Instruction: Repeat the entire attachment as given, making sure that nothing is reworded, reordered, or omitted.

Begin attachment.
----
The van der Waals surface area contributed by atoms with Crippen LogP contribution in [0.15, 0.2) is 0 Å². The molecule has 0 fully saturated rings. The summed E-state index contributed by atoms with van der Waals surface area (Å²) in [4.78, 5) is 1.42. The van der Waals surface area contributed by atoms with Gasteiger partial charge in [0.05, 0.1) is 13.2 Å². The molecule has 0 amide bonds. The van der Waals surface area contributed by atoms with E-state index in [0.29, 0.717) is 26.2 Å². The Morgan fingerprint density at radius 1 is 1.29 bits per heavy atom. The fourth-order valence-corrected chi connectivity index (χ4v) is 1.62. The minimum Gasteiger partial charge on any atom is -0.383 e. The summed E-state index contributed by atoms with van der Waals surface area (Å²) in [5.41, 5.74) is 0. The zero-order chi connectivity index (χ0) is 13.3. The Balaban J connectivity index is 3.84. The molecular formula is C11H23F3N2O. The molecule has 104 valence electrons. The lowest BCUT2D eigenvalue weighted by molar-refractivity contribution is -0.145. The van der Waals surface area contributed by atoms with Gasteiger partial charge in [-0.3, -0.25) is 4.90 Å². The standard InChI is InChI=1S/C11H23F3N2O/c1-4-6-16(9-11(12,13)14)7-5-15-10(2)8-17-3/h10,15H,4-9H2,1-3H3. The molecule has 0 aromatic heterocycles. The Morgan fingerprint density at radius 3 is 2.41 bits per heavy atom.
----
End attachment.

The van der Waals surface area contributed by atoms with Crippen LogP contribution in [0.15, 0.2) is 0 Å². The molecule has 0 fully saturated rings. The summed E-state index contributed by atoms with van der Waals surface area (Å²) in [4.78, 5) is 1.42. The van der Waals surface area contributed by atoms with Gasteiger partial charge in [0.05, 0.1) is 13.2 Å². The molecule has 0 amide bonds. The van der Waals surface area contributed by atoms with E-state index in [0.29, 0.717) is 26.2 Å². The Morgan fingerprint density at radius 1 is 1.29 bits per heavy atom. The fourth-order valence-corrected chi connectivity index (χ4v) is 1.62. The minimum Gasteiger partial charge on any atom is -0.383 e. The summed E-state index contributed by atoms with van der Waals surface area (Å²) in [5.41, 5.74) is 0. The zero-order chi connectivity index (χ0) is 13.3. The Balaban J connectivity index is 3.84. The molecular formula is C11H23F3N2O. The molecule has 104 valence electrons. The lowest BCUT2D eigenvalue weighted by molar-refractivity contribution is -0.145. The van der Waals surface area contributed by atoms with Gasteiger partial charge in [-0.3, -0.25) is 4.90 Å². The standard InChI is InChI=1S/C11H23F3N2O/c1-4-6-16(9-11(12,13)14)7-5-15-10(2)8-17-3/h10,15H,4-9H2,1-3H3. The molecule has 0 aromatic heterocycles. The Morgan fingerprint density at radius 3 is 2.41 bits per heavy atom.